In the course of talking to many shooters, it has become clear to me that the manufacturers of primers have done a less than adequate job of educating reloaders on the application of their primers. Everybody seems to realize that some primers are "hotter" than others and some seem to shoot better for them than others, but few reloaders know that primers have different pressure tolerances.
I ran into this problem myself when loading a 223 to the maximum. The primer I was using was piercing before the case began expanding at the head or reaching maximum pressure. How do you check maximum pressure without a laboratory pressure gun, you ask? To check maximum pressure on a given powder / bullet combination, measure the rim of the cartridge (at a specific point each time of the measurement) before and after firing. Cases dont have to be new, just measured before and after firing.
This method works on bolt actions, but use with caution on falling blocks,like the Ruger #1, as there is no case head protruding from the barrel. In the falling block, the case is fully supported, allowing little expansion in extreme loads. When measuring the case head, readings must be accurately done in ten thousandths of an inch (.0001"). Dont be afraid to check and double check your readings. If the case head grows more than .0001", you are overloading (going beyond the brass yield point) and eventually primer pockets will loosen up. A blade mike is nice, but a regular 0 - 1 mike in .0001" graduation is fine for measuring the rim. When using a blade mike, measure just above the extractor groove, in the same location every time. Use a scribed line as a marker. Take your time measuring. Do it twice to be sure, as .0001" is not much!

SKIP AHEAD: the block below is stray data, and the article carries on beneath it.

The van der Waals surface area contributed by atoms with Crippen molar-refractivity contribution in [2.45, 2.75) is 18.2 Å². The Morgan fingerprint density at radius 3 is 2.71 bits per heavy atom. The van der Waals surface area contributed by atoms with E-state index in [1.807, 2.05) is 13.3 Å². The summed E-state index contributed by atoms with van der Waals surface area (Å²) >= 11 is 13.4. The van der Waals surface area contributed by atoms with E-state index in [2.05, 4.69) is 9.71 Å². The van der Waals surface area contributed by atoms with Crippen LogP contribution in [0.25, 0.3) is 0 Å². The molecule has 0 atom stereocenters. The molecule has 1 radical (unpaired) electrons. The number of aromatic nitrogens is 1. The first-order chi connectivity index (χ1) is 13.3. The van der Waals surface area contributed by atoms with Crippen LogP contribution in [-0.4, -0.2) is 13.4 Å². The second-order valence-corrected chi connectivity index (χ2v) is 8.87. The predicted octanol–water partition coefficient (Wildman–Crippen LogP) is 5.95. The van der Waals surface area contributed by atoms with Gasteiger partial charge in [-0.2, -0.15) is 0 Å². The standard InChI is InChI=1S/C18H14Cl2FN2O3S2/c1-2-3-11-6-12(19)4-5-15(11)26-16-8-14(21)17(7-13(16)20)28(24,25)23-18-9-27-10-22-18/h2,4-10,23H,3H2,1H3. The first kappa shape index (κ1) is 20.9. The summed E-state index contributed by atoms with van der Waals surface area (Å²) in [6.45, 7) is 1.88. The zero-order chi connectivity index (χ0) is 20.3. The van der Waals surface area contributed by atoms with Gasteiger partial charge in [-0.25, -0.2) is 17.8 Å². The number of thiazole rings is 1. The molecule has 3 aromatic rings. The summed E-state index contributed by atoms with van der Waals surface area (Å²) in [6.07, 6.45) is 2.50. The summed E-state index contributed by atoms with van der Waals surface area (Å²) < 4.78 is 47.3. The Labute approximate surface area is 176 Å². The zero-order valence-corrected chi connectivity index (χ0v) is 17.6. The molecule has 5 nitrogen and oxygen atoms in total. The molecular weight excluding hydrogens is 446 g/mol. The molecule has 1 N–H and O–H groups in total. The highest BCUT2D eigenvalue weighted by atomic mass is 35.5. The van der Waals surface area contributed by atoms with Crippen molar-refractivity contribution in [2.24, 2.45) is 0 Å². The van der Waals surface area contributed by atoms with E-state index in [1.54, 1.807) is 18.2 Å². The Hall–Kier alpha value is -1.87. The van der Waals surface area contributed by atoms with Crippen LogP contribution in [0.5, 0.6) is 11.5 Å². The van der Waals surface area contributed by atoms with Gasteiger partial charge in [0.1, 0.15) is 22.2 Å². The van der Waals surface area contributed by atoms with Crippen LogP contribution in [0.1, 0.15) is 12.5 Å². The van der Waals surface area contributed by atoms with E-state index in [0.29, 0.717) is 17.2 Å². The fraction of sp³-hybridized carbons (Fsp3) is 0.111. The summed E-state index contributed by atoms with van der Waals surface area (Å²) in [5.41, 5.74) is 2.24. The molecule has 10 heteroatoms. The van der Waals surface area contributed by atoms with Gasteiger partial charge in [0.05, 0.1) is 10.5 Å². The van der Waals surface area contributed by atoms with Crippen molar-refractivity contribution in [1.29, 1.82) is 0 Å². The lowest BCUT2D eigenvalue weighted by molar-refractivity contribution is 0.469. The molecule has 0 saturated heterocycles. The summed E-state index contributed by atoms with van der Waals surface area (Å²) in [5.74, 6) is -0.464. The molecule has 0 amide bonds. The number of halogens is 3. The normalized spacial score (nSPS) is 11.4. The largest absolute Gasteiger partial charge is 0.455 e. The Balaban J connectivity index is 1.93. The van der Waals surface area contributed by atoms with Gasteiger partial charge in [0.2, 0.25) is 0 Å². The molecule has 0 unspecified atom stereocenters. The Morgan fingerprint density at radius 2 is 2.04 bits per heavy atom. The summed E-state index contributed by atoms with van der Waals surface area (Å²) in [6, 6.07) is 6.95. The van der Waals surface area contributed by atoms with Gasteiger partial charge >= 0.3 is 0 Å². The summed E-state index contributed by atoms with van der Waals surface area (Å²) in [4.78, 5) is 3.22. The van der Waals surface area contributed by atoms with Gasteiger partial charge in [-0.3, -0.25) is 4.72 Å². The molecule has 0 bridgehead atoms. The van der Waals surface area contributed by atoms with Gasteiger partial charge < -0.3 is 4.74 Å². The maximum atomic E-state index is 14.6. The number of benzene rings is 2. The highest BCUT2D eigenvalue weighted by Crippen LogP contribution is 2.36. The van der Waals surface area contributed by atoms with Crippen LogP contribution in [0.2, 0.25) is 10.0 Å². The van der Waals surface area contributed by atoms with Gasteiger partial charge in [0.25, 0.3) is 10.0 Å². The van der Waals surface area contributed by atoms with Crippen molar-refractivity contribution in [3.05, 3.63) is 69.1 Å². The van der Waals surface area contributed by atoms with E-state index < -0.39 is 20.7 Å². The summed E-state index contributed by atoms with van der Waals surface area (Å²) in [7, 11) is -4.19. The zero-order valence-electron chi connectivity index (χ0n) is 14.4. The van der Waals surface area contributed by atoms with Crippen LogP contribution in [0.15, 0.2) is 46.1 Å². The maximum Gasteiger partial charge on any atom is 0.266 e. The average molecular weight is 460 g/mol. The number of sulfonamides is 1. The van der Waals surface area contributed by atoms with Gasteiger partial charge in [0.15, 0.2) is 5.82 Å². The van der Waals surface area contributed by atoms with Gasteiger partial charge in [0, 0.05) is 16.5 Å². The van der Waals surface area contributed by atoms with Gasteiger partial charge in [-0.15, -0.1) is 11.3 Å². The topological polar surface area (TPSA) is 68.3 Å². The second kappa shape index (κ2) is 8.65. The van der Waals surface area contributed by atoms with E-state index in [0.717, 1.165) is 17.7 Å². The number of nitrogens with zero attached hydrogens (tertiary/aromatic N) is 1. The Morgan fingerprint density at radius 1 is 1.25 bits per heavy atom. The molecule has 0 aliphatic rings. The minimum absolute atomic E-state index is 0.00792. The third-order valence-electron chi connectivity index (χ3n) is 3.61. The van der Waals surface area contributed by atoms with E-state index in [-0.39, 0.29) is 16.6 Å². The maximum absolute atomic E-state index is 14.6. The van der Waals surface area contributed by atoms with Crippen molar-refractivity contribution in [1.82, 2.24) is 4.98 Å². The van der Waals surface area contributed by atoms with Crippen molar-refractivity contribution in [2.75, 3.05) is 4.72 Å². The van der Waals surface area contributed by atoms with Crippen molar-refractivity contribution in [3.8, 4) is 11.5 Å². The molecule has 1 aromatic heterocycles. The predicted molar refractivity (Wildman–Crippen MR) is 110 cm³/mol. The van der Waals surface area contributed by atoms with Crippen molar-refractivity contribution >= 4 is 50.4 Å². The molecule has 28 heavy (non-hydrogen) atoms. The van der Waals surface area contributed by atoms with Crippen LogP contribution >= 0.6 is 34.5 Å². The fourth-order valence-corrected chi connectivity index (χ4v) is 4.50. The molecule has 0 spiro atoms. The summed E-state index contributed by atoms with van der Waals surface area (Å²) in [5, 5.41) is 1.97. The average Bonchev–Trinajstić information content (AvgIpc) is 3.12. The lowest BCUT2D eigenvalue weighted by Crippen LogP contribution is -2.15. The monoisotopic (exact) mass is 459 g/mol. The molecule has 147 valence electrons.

The trick to getting maximum, or at least knowing what maximum is, on your powder / bullet combination, is to reach maximum pressure (going beyond the elastic limit of the metal by only .0001" or .0002") and just back off 3 to 5%. It is best to work up loads in the hottest weather youll encounter while shooting. Hot weather means higher pressures (especially in the 90 degr. + temperatures). Be careful to work up in small increments when working with small cases, especially in 17s. As a safety precaution, bolt action rifles should have liberal gas ports in their bolts, like the 98 Mauser or 77 Ruger. (See page 78 in the July 1992 issue of The Varmint Hunter Magazine on how to modify the 700 Remington for overload gas relief or see Gas Off Cure here.) Wear safety glasses.
When working with maximum loads, keep the bullet off the lands by at least .020". Pressures can really go sky high if the bullet is touching the rifling lands. This is especially the case with the "magnum" cases such as the 17 Rem, 22-250, etc. Roy Weatherby was a pioneer in this area. His big magnums incorporated free bore to remove the "pressure spikes".
Back to the main topic: pressure tolerance. I was getting primer piercing before I reached case overloading. I dont know what prompted me to try CCI 450s instead of the 400s which I had been using, but I did. Presto! No more piercing! Interesting!? A primer that has a hotter ignition and yet withstands more pressure! Thats when I decided that it was time to do a dissection of all primers concerned. The chart above shows my results.